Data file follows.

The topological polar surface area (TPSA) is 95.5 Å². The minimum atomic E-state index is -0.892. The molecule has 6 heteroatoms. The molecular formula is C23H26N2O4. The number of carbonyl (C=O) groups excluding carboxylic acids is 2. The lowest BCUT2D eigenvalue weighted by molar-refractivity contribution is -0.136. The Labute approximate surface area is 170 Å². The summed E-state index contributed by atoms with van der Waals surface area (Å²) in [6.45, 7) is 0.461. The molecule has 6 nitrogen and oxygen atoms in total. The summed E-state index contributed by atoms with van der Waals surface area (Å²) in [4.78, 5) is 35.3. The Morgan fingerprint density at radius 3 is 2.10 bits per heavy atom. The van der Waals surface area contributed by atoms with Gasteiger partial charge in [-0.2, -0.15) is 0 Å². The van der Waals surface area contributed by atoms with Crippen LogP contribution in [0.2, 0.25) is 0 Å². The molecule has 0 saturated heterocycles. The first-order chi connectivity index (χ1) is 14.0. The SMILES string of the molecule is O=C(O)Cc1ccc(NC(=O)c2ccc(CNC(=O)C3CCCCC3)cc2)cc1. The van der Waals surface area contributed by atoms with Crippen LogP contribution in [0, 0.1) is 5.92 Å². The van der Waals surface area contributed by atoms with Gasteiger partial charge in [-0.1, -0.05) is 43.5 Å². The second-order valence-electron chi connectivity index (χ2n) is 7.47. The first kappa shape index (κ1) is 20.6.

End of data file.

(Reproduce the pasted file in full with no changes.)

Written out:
The topological polar surface area (TPSA) is 95.5 Å². The minimum atomic E-state index is -0.892. The molecule has 6 heteroatoms. The molecular formula is C23H26N2O4. The number of carbonyl (C=O) groups excluding carboxylic acids is 2. The lowest BCUT2D eigenvalue weighted by molar-refractivity contribution is -0.136. The Labute approximate surface area is 170 Å². The summed E-state index contributed by atoms with van der Waals surface area (Å²) in [6.45, 7) is 0.461. The molecule has 6 nitrogen and oxygen atoms in total. The summed E-state index contributed by atoms with van der Waals surface area (Å²) in [4.78, 5) is 35.3. The Morgan fingerprint density at radius 3 is 2.10 bits per heavy atom. The van der Waals surface area contributed by atoms with Gasteiger partial charge in [-0.2, -0.15) is 0 Å². The van der Waals surface area contributed by atoms with Crippen LogP contribution in [0.2, 0.25) is 0 Å². The molecule has 0 saturated heterocycles. The first-order chi connectivity index (χ1) is 14.0. The SMILES string of the molecule is O=C(O)Cc1ccc(NC(=O)c2ccc(CNC(=O)C3CCCCC3)cc2)cc1. The van der Waals surface area contributed by atoms with Crippen LogP contribution in [0, 0.1) is 5.92 Å². The van der Waals surface area contributed by atoms with Gasteiger partial charge in [-0.1, -0.05) is 43.5 Å². The second-order valence-electron chi connectivity index (χ2n) is 7.47. The first kappa shape index (κ1) is 20.6.